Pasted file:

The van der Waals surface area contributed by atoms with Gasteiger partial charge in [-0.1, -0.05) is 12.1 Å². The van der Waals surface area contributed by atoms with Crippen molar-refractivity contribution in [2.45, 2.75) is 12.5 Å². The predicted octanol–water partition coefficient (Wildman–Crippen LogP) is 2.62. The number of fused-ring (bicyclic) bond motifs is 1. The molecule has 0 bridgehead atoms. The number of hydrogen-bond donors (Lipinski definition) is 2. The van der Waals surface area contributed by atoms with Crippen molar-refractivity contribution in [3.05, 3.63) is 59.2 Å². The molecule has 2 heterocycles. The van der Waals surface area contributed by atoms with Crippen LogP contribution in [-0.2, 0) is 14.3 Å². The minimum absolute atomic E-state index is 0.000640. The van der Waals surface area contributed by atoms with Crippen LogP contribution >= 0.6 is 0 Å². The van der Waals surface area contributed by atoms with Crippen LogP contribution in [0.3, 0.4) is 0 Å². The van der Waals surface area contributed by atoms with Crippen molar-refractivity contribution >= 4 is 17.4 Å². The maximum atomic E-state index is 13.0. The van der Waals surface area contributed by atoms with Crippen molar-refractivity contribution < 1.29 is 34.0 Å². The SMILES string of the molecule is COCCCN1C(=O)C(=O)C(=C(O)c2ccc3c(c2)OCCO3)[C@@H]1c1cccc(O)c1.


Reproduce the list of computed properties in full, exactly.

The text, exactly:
The van der Waals surface area contributed by atoms with Gasteiger partial charge in [-0.1, -0.05) is 12.1 Å². The van der Waals surface area contributed by atoms with Crippen molar-refractivity contribution in [2.45, 2.75) is 12.5 Å². The predicted octanol–water partition coefficient (Wildman–Crippen LogP) is 2.62. The number of fused-ring (bicyclic) bond motifs is 1. The molecule has 0 bridgehead atoms. The number of hydrogen-bond donors (Lipinski definition) is 2. The van der Waals surface area contributed by atoms with Crippen molar-refractivity contribution in [3.05, 3.63) is 59.2 Å². The molecule has 2 heterocycles. The van der Waals surface area contributed by atoms with Crippen LogP contribution in [-0.2, 0) is 14.3 Å². The minimum absolute atomic E-state index is 0.000640. The van der Waals surface area contributed by atoms with Crippen LogP contribution >= 0.6 is 0 Å². The van der Waals surface area contributed by atoms with Crippen LogP contribution in [0.3, 0.4) is 0 Å². The van der Waals surface area contributed by atoms with Crippen molar-refractivity contribution >= 4 is 17.4 Å². The maximum atomic E-state index is 13.0. The van der Waals surface area contributed by atoms with Crippen molar-refractivity contribution < 1.29 is 34.0 Å². The SMILES string of the molecule is COCCCN1C(=O)C(=O)C(=C(O)c2ccc3c(c2)OCCO3)[C@@H]1c1cccc(O)c1.